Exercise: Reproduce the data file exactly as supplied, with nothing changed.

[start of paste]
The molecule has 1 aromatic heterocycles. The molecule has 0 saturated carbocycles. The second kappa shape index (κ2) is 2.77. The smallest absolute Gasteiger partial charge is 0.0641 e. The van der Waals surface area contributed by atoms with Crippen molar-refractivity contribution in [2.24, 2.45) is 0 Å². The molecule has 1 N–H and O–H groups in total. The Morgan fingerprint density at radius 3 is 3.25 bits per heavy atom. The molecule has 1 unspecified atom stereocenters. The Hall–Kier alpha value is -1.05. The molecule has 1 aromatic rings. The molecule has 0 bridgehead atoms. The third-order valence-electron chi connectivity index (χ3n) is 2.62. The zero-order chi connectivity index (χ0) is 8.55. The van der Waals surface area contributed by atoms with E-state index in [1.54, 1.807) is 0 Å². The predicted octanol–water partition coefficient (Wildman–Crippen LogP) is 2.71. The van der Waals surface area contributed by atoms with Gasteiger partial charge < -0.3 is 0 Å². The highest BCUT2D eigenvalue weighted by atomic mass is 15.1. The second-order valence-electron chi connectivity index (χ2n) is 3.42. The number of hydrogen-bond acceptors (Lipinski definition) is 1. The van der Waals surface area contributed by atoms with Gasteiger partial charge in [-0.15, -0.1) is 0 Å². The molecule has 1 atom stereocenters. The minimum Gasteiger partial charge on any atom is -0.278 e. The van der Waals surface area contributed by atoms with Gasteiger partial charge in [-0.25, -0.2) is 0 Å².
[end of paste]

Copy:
The molecule has 1 aromatic heterocycles. The molecule has 0 saturated carbocycles. The second kappa shape index (κ2) is 2.77. The smallest absolute Gasteiger partial charge is 0.0641 e. The van der Waals surface area contributed by atoms with Crippen molar-refractivity contribution in [2.24, 2.45) is 0 Å². The molecule has 1 N–H and O–H groups in total. The Morgan fingerprint density at radius 3 is 3.25 bits per heavy atom. The molecule has 1 unspecified atom stereocenters. The Hall–Kier alpha value is -1.05. The molecule has 1 aromatic rings. The molecule has 0 bridgehead atoms. The third-order valence-electron chi connectivity index (χ3n) is 2.62. The zero-order chi connectivity index (χ0) is 8.55. The van der Waals surface area contributed by atoms with E-state index in [1.54, 1.807) is 0 Å². The predicted octanol–water partition coefficient (Wildman–Crippen LogP) is 2.71. The van der Waals surface area contributed by atoms with Gasteiger partial charge < -0.3 is 0 Å². The highest BCUT2D eigenvalue weighted by atomic mass is 15.1. The second-order valence-electron chi connectivity index (χ2n) is 3.42. The number of hydrogen-bond acceptors (Lipinski definition) is 1. The van der Waals surface area contributed by atoms with Gasteiger partial charge in [-0.15, -0.1) is 0 Å². The molecule has 1 atom stereocenters. The minimum Gasteiger partial charge on any atom is -0.278 e. The van der Waals surface area contributed by atoms with Gasteiger partial charge in [-0.25, -0.2) is 0 Å².